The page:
On January 28, 2015 9:35 am
By David Conti
Natural gas producers struggling with prices that recently hit two-year lows are increasingly looking to pipeline builders for relief.
They hope projects such as the Constitution Pipeline and Atlantic Sunrise being built by Tulsa-based Williams Cos. will ease a glut of gas in Appalachia by expanding how much fuel they can deliver to profitable markets.
“The infrastructure we build is a key ingredient to bringing reliability and price stability to growing markets in the Northeast and along the Eastern seaboard,” said Ryan Savage, vice president and general manager for Williams’ northeast gathering and processing business based in Findlay.
Savage, 39, who moved to Pittsburgh after stints in energy hotspots of Tulsa, Houston and New Mexico, will talk to other industry leaders Thursday at Hart Energy’s Marcellus-Utica Midstream conference at the David L. Lawrence Convention Center, Downtown. He’ll discuss opportunities for companies connected to the acquisition of pipeline firm Access Midstream Partners.
He gave the Tribune-Review some of his thoughts on how midstream companies are responding to increased shale gas production.
Trib: Tell us about the pressure that pipeline and midstream companies face from producers and potential consumers looking to ship gas out of the basin.
Savage: The shale revolution has generated huge infrastructure demands as the appetite for natural gas continues to grow for home heating, electric-power generation and industry. Our job is building and operating pipelines that connect the best basins with the best markets, thus satisfying the needs of the producers and the consumers. Our focus is making these connections in a timely, safe and cost-effective manner.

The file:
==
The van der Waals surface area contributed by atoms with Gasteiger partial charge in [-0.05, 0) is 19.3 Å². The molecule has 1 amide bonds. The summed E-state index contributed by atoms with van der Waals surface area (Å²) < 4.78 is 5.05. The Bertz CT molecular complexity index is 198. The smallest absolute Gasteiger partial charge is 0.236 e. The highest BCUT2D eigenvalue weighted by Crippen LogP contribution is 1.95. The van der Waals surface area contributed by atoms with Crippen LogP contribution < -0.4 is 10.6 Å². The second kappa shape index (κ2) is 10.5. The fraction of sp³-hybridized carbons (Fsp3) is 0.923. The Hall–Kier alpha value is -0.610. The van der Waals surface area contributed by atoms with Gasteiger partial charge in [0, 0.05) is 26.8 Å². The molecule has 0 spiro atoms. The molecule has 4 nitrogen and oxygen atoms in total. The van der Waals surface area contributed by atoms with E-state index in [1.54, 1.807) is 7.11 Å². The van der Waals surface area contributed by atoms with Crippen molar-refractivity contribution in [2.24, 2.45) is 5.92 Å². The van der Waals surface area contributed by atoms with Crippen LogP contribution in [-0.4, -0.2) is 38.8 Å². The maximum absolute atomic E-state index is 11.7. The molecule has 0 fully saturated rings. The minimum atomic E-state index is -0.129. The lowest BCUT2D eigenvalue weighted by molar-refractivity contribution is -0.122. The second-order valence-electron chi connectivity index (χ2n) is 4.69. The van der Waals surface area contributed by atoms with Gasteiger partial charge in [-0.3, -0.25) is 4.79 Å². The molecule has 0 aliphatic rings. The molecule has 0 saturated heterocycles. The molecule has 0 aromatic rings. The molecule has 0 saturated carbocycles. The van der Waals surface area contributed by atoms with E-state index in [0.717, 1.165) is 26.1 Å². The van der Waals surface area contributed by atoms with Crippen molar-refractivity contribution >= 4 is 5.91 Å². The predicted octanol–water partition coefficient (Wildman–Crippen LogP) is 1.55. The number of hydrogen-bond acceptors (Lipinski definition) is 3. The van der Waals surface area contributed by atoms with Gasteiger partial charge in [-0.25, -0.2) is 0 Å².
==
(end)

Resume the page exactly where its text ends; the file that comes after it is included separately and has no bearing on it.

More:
Trib: How has that pressure increased with the recent drop in gas prices?
Savage: Our commitment to providing natural gas infrastructure remains consistent regardless of short-term fluctuations in natural gas prices. Last winter, when temperatures in New York City fell into the single digits, natural gas delivered in the city spiked to a record $123 per thousand cubic feet on the spot market. Not far away, in Pennsylvania’s Marcellus shale area, the price was about $4. This isn’t a supply problem; it’s an infrastructure problem. And that’s bad for consumers, especially during peak-demand periods in the winter. Williams is helping solve this problem with a multibillion-dollar pipeline expansion program.
Trib: What has been the largest impediment to getting pipelines built?
Savage: The biggest challenge that is outside of our control is the permitting process, which can require long periods of time in order to (certify) new projects.
Trib: Do you expect to see more midstream companies in the future, fewer, or a steady roster?
Savage: I can tell you that Williams is focused on being big — No. 1 or No. 2 in our markets. As part of this strategy, Williams last year acquired Access Midstream Partners, a midstream company with a large presence in the Marcellus and Utica. We started out in the Marcellus and Utica shales with fewer than 200 employees — today we’re at almost 1,100 people in Pennsylvania, West Virginia, New York and Ohio.
Trib: How do you like Pittsburgh?
Savage: From a family standpoint, we really love Pittsburgh. The energy and the people of the city have been great for us. As a family, the schools and community have been top notch, and that is really important to us, given we came here with two young children and added a third while living here. We love the city because of its size. It is big enough to have all the amenities you’d want in a large city but small enough that you feel like you are part of the community.
David Conti is a staff writer for Trib Total Media. He can be reached at 412-388-5802 email@example.com.